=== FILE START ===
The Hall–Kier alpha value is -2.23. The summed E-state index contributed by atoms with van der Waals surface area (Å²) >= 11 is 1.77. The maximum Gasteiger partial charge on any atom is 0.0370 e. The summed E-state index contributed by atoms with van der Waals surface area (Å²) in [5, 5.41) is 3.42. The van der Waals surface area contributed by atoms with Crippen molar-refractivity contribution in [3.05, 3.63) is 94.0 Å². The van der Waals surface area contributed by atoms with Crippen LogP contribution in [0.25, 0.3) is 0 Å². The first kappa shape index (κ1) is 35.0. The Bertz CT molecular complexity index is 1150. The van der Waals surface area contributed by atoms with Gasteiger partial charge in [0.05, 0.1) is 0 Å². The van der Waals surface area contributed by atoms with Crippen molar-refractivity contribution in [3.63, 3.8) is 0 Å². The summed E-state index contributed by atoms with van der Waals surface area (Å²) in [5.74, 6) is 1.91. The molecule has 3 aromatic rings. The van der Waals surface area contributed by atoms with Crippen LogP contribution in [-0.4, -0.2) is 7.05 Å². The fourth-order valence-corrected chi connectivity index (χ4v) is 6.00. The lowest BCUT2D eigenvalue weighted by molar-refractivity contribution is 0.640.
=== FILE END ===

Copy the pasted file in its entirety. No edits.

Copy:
The Hall–Kier alpha value is -2.23. The summed E-state index contributed by atoms with van der Waals surface area (Å²) >= 11 is 1.77. The maximum Gasteiger partial charge on any atom is 0.0370 e. The summed E-state index contributed by atoms with van der Waals surface area (Å²) in [5, 5.41) is 3.42. The van der Waals surface area contributed by atoms with Crippen molar-refractivity contribution in [3.05, 3.63) is 94.0 Å². The van der Waals surface area contributed by atoms with Crippen LogP contribution in [0.25, 0.3) is 0 Å². The first kappa shape index (κ1) is 35.0. The Bertz CT molecular complexity index is 1150. The van der Waals surface area contributed by atoms with Gasteiger partial charge in [0.05, 0.1) is 0 Å². The van der Waals surface area contributed by atoms with Crippen molar-refractivity contribution in [3.63, 3.8) is 0 Å². The summed E-state index contributed by atoms with van der Waals surface area (Å²) in [5.74, 6) is 1.91. The molecule has 3 aromatic rings. The van der Waals surface area contributed by atoms with Crippen LogP contribution in [-0.4, -0.2) is 7.05 Å². The fourth-order valence-corrected chi connectivity index (χ4v) is 6.00. The lowest BCUT2D eigenvalue weighted by molar-refractivity contribution is 0.640.